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Climbing out of a Swamp

Communicating Geology to the Church...

John Suppe1

Last year Professor Clark H. Pinnock of McMaster Divinity College, who is considered by some to be "the dean of evangelical theologians,"2 published an article entitled "Climbing out of a Swamp: The Evangelical Struggle to Understand the Creation Texts"3 in the widely-circulated journal Interpretation. This article is significant to us because it shows signs that some conservative Christians are beginning to take what geologists say seriously. As such, it offers encouragement that scientists who are Christians can make significant contributions toward resolving the unnecessary conflicts between science and Christianity.

Pinnock's title is in fact based on a quote from ACG President Davis A. Young.4 It comes from a major two-part paper Dave published in 1987 entitled "Scripture in the Hands of Geologists"5 in which he documents in detail the centuries-old unsuccessful attempt to harmonize science with the idea that the biblical creation texts are historical, scientifically accurate accounts of creation. Dave's paper is a good example of three of the stated purposes of the Affiliation of Christian Geologists: " investigate the ways in which Christian faith and geology bear upon one another, to educate the Christian public about geology, ...and to provide intellectual leadership at the interface between Christian and geologic thought." It was in this spirit that Dave wrote this paper specifically for the Church -- especially conservative biblical scholars -- publishing it in the Westminster Theological Journal. The fact that the work of Dave Young and other scientists who are Christians has received the favorable notice of scholars such as Pinnock indicates that they are having some success.

This sort of effective communication of science to the Church is an important service because it helps biblical scholars avoid moving in unfruitful directions of scholarship, interpretation, and apologetics. If biblical scholars can understand with confidence that the tested results of science -- especially geology and astronomy -- cannot be harmonized with the view that the creation texts are historically viable creation accounts, then they can be freed from this interpretive and apologetic dead end and move on towards discovering what the meaning of the texts in fact was in their original context and in turn what messages these texts hold for us today.

It is not sufficient to just show the Church that geology is a credible exploration of the creation rather than an atheistic delusion, because this leaves an unsatisfactory hole -- an interpretational, theological, and apologetic vacuum that must be filled. The vacuum is the lack of godly, intellectually credible biblical interpretation of the creation texts.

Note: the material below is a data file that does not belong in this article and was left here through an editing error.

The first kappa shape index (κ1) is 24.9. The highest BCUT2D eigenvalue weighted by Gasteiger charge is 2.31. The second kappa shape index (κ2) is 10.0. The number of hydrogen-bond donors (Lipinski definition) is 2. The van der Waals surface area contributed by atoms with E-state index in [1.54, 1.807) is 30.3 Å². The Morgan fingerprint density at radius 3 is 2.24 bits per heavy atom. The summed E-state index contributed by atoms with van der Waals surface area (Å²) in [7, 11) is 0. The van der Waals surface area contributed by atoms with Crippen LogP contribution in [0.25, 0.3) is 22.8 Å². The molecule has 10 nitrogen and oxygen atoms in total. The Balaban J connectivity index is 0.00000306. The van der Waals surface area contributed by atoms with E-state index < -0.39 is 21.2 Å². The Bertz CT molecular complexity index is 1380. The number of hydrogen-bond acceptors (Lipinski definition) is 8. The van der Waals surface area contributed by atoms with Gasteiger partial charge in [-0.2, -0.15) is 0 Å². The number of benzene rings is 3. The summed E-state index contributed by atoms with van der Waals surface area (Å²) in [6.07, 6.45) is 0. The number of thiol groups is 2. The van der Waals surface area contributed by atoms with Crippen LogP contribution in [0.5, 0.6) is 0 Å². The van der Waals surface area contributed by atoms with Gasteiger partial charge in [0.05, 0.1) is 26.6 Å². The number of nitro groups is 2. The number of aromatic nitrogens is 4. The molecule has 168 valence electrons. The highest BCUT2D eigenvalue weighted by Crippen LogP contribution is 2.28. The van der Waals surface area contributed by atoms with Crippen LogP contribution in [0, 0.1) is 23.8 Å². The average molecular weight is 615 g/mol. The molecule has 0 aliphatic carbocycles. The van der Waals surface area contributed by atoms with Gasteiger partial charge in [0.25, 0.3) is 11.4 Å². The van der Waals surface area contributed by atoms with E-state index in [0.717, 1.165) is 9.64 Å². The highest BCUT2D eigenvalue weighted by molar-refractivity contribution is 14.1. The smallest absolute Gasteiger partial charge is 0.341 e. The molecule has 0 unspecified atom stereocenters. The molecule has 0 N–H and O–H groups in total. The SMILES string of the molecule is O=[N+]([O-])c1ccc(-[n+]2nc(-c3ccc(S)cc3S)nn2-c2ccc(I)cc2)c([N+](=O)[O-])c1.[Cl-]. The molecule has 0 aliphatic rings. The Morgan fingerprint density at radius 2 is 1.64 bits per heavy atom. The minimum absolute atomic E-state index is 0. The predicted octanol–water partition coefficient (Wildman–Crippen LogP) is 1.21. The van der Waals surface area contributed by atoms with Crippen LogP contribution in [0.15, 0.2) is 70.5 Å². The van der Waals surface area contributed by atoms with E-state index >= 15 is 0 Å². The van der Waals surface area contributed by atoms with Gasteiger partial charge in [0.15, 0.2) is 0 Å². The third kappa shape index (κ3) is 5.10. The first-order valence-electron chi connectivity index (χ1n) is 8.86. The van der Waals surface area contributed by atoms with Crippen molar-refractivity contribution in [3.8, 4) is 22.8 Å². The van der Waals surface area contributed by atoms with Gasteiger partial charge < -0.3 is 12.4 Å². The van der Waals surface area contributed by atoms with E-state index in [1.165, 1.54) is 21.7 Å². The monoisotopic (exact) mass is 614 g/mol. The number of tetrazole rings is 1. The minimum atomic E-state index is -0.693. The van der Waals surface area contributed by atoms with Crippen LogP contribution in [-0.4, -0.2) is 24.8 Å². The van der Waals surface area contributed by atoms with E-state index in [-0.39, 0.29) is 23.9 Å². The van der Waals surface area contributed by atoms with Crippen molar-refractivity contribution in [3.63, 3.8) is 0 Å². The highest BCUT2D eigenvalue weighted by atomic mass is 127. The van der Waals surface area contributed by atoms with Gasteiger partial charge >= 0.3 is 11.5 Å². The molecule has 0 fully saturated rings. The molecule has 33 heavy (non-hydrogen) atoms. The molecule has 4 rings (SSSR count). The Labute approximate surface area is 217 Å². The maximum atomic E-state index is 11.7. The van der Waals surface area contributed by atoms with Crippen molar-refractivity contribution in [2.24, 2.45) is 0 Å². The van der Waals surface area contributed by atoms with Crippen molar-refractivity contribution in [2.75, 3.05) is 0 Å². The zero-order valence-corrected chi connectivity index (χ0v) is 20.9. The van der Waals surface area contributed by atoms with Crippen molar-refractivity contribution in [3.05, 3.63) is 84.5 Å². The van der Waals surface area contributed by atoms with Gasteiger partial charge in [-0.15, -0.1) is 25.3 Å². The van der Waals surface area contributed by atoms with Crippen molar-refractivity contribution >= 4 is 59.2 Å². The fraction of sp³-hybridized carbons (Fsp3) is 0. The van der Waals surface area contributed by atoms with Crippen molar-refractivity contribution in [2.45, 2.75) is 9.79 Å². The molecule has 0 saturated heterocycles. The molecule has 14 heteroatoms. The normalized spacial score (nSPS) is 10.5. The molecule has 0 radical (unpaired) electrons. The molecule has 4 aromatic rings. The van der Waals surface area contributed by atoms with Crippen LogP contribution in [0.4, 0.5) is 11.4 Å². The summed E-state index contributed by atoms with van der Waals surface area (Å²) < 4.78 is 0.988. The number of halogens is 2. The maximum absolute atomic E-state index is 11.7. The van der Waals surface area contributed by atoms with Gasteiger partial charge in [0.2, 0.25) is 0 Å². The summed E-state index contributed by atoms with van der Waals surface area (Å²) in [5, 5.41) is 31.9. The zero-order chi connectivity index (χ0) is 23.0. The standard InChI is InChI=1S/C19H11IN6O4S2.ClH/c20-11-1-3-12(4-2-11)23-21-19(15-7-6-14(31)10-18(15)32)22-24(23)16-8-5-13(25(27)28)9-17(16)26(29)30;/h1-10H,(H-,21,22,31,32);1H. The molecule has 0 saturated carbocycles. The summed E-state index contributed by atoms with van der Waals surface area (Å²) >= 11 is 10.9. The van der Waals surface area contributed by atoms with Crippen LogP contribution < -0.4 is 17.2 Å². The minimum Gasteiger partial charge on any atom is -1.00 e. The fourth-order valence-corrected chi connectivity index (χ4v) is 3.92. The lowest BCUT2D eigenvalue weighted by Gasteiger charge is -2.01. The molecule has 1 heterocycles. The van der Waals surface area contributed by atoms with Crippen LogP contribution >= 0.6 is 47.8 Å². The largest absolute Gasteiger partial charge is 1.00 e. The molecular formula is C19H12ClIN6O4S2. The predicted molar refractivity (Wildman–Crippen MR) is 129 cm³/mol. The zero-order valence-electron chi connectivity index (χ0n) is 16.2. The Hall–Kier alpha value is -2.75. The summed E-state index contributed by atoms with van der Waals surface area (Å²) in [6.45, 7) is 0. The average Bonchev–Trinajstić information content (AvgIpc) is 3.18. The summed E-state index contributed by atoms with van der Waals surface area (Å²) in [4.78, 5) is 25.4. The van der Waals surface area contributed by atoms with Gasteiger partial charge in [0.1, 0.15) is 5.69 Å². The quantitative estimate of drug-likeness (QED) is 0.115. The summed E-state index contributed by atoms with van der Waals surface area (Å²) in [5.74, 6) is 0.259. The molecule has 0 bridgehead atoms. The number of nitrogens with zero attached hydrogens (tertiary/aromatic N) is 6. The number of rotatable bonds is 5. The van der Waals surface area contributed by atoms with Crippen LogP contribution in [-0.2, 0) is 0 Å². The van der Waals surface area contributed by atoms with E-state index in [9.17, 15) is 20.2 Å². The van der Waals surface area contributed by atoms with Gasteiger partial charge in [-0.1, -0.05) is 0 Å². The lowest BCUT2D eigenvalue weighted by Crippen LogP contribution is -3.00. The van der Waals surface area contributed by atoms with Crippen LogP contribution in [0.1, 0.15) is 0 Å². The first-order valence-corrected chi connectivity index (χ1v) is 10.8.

This argument has been made all the more persuasively in Portraits of Creation,6 just published by Dave Young and three colleagues -- an astronomer, a historian, and an Old Testament scholar -- at the Calvin Center for Christian Scholarship (see book reviews, this issue). This book makes very significant progress toward leading us out of the interpretational swamp by providing us with a historical perspective on how and why we got stuck and by providing us with reliable accounts of the contributions not only of geology, astronomy, and cosmology but also -- most refreshingly -- of what rigorous exegesis is starting to indicate the Bible means to say. We're not out of the swamp yet, but this book and Pinnock's paper encourages some optimism that indeed we can get out, to the glory and knowledge of God.

1. Department of Geological and Geophysical Sciences, Princeton University, Princeton NJ 08544

2. For example: Robert M. Price, 1988, Clark H. Pinnock: Conservative and contemporary: Evangelical Quarterly, vol. 88, p. 157-183.

3. Clark H. Pinnock, 1989, Climbing out of a swamp: the evangelical struggle to understand the creation texts: Interpretation, vol. 43, p. 143-155.

4. "The evangelical community is still mired in a swamp in its attempt to understand the proper relationship between biblical interpretation and the scientific endeavor."

5. Davis A. Young, 1987, Scripture in the hands of geologists: Westminster Theological Journal, vol. 49, p. 1-34, 257-304.

6. Howard J. Van Till, Robert E. Snow, John H. Stek, and Davis A. Young, 1990, Portraits of Creation: Biblical and Scientific Perspectives on the World's Formation. W. B. Eerdmans, Grand Rapids, 285pp.

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